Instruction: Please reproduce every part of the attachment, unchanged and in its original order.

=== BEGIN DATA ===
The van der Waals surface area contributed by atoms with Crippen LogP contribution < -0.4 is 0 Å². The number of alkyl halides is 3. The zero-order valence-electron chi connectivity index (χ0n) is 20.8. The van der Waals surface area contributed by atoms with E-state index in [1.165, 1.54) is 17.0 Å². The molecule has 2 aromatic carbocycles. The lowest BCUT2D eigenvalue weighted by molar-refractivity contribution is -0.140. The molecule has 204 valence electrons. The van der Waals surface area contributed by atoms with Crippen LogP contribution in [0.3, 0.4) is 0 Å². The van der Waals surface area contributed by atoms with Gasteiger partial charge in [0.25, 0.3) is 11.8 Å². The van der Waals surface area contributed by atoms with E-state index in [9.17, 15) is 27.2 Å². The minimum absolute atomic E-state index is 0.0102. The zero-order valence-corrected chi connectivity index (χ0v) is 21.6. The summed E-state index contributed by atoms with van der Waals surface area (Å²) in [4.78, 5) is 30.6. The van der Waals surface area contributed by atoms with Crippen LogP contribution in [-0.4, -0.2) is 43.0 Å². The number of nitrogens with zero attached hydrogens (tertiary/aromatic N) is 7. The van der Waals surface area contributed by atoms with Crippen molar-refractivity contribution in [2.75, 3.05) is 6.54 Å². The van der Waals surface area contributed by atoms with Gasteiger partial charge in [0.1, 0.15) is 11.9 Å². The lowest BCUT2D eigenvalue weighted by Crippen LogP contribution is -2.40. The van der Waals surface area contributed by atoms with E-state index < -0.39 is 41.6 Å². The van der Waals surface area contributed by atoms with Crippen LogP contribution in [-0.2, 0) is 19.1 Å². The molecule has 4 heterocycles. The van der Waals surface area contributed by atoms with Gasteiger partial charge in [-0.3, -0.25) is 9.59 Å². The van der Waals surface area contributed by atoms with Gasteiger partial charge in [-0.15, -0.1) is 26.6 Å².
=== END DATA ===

The van der Waals surface area contributed by atoms with Crippen LogP contribution < -0.4 is 0 Å². The number of alkyl halides is 3. The zero-order valence-electron chi connectivity index (χ0n) is 20.8. The van der Waals surface area contributed by atoms with E-state index in [1.165, 1.54) is 17.0 Å². The molecule has 2 aromatic carbocycles. The lowest BCUT2D eigenvalue weighted by molar-refractivity contribution is -0.140. The molecule has 204 valence electrons. The van der Waals surface area contributed by atoms with Crippen LogP contribution in [0.3, 0.4) is 0 Å². The van der Waals surface area contributed by atoms with Gasteiger partial charge in [0.25, 0.3) is 11.8 Å². The van der Waals surface area contributed by atoms with E-state index in [9.17, 15) is 27.2 Å². The minimum absolute atomic E-state index is 0.0102. The zero-order valence-corrected chi connectivity index (χ0v) is 21.6. The summed E-state index contributed by atoms with van der Waals surface area (Å²) in [4.78, 5) is 30.6. The van der Waals surface area contributed by atoms with Crippen LogP contribution in [-0.4, -0.2) is 43.0 Å². The number of nitrogens with zero attached hydrogens (tertiary/aromatic N) is 7. The van der Waals surface area contributed by atoms with Crippen molar-refractivity contribution in [2.75, 3.05) is 6.54 Å². The van der Waals surface area contributed by atoms with Gasteiger partial charge in [0.1, 0.15) is 11.9 Å². The lowest BCUT2D eigenvalue weighted by Crippen LogP contribution is -2.40. The van der Waals surface area contributed by atoms with E-state index < -0.39 is 41.6 Å². The van der Waals surface area contributed by atoms with Crippen LogP contribution in [-0.2, 0) is 19.1 Å². The molecule has 4 heterocycles. The van der Waals surface area contributed by atoms with Gasteiger partial charge in [-0.3, -0.25) is 9.59 Å². The van der Waals surface area contributed by atoms with Gasteiger partial charge in [-0.15, -0.1) is 26.6 Å².